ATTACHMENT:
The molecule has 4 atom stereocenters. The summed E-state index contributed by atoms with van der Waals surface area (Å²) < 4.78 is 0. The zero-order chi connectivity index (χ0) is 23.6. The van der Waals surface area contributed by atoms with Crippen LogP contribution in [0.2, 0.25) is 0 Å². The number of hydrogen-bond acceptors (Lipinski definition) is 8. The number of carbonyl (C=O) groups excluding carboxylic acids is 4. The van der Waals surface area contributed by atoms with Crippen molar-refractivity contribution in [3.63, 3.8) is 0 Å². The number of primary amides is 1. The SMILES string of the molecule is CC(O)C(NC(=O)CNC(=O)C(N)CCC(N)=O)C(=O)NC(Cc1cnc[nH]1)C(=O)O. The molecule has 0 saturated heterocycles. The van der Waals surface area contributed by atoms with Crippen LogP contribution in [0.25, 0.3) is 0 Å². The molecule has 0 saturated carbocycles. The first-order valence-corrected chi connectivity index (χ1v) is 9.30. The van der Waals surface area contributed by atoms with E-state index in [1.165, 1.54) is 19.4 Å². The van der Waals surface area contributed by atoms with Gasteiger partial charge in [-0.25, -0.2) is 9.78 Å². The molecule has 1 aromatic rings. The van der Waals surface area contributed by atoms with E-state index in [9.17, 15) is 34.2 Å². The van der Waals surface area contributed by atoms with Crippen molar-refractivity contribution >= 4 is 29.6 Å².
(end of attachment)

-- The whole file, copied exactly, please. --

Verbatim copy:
The molecule has 4 atom stereocenters. The summed E-state index contributed by atoms with van der Waals surface area (Å²) < 4.78 is 0. The zero-order chi connectivity index (χ0) is 23.6. The van der Waals surface area contributed by atoms with Crippen LogP contribution in [0.2, 0.25) is 0 Å². The number of hydrogen-bond acceptors (Lipinski definition) is 8. The number of carbonyl (C=O) groups excluding carboxylic acids is 4. The van der Waals surface area contributed by atoms with Crippen molar-refractivity contribution in [3.63, 3.8) is 0 Å². The number of primary amides is 1. The SMILES string of the molecule is CC(O)C(NC(=O)CNC(=O)C(N)CCC(N)=O)C(=O)NC(Cc1cnc[nH]1)C(=O)O. The molecule has 0 saturated heterocycles. The van der Waals surface area contributed by atoms with Crippen LogP contribution in [0.25, 0.3) is 0 Å². The molecule has 0 saturated carbocycles. The first-order valence-corrected chi connectivity index (χ1v) is 9.30. The van der Waals surface area contributed by atoms with E-state index in [1.165, 1.54) is 19.4 Å². The van der Waals surface area contributed by atoms with Gasteiger partial charge in [-0.25, -0.2) is 9.78 Å². The molecule has 1 aromatic rings. The van der Waals surface area contributed by atoms with E-state index in [9.17, 15) is 34.2 Å². The van der Waals surface area contributed by atoms with Crippen molar-refractivity contribution >= 4 is 29.6 Å².